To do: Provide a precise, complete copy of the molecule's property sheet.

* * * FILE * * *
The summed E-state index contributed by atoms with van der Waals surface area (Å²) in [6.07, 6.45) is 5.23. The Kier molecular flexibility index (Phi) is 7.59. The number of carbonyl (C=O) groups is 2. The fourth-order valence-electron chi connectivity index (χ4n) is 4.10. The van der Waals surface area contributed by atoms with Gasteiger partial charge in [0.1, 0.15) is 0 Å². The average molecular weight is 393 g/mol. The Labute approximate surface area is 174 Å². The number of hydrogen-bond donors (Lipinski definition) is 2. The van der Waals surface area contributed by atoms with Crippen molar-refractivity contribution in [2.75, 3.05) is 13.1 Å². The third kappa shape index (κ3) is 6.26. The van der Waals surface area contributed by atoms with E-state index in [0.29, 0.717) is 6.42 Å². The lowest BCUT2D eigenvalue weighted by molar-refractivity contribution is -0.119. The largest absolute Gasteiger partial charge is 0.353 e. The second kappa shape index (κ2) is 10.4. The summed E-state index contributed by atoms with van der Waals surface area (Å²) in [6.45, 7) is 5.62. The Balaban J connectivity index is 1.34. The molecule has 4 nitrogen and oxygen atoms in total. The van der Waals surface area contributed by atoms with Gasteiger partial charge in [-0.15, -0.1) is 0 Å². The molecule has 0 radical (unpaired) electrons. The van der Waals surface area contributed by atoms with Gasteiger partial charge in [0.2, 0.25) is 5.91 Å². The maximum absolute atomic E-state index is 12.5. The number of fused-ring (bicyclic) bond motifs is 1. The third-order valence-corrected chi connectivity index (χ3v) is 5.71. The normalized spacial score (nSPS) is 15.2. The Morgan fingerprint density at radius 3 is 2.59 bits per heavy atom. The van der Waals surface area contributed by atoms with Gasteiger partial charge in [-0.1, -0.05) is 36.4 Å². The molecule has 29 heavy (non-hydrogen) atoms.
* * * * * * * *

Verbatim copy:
The summed E-state index contributed by atoms with van der Waals surface area (Å²) in [6.07, 6.45) is 5.23. The Kier molecular flexibility index (Phi) is 7.59. The number of carbonyl (C=O) groups is 2. The fourth-order valence-electron chi connectivity index (χ4n) is 4.10. The van der Waals surface area contributed by atoms with Gasteiger partial charge in [0.1, 0.15) is 0 Å². The average molecular weight is 393 g/mol. The Labute approximate surface area is 174 Å². The number of hydrogen-bond donors (Lipinski definition) is 2. The van der Waals surface area contributed by atoms with Crippen molar-refractivity contribution in [2.75, 3.05) is 13.1 Å². The third kappa shape index (κ3) is 6.26. The van der Waals surface area contributed by atoms with E-state index in [0.29, 0.717) is 6.42 Å². The lowest BCUT2D eigenvalue weighted by molar-refractivity contribution is -0.119. The largest absolute Gasteiger partial charge is 0.353 e. The second kappa shape index (κ2) is 10.4. The summed E-state index contributed by atoms with van der Waals surface area (Å²) in [6.45, 7) is 5.62. The Balaban J connectivity index is 1.34. The molecule has 4 nitrogen and oxygen atoms in total. The van der Waals surface area contributed by atoms with Gasteiger partial charge in [-0.15, -0.1) is 0 Å². The molecule has 0 radical (unpaired) electrons. The van der Waals surface area contributed by atoms with Gasteiger partial charge in [0.2, 0.25) is 5.91 Å². The maximum absolute atomic E-state index is 12.5. The number of fused-ring (bicyclic) bond motifs is 1. The third-order valence-corrected chi connectivity index (χ3v) is 5.71. The normalized spacial score (nSPS) is 15.2. The Morgan fingerprint density at radius 3 is 2.59 bits per heavy atom. The van der Waals surface area contributed by atoms with Gasteiger partial charge in [-0.1, -0.05) is 36.4 Å². The molecule has 29 heavy (non-hydrogen) atoms.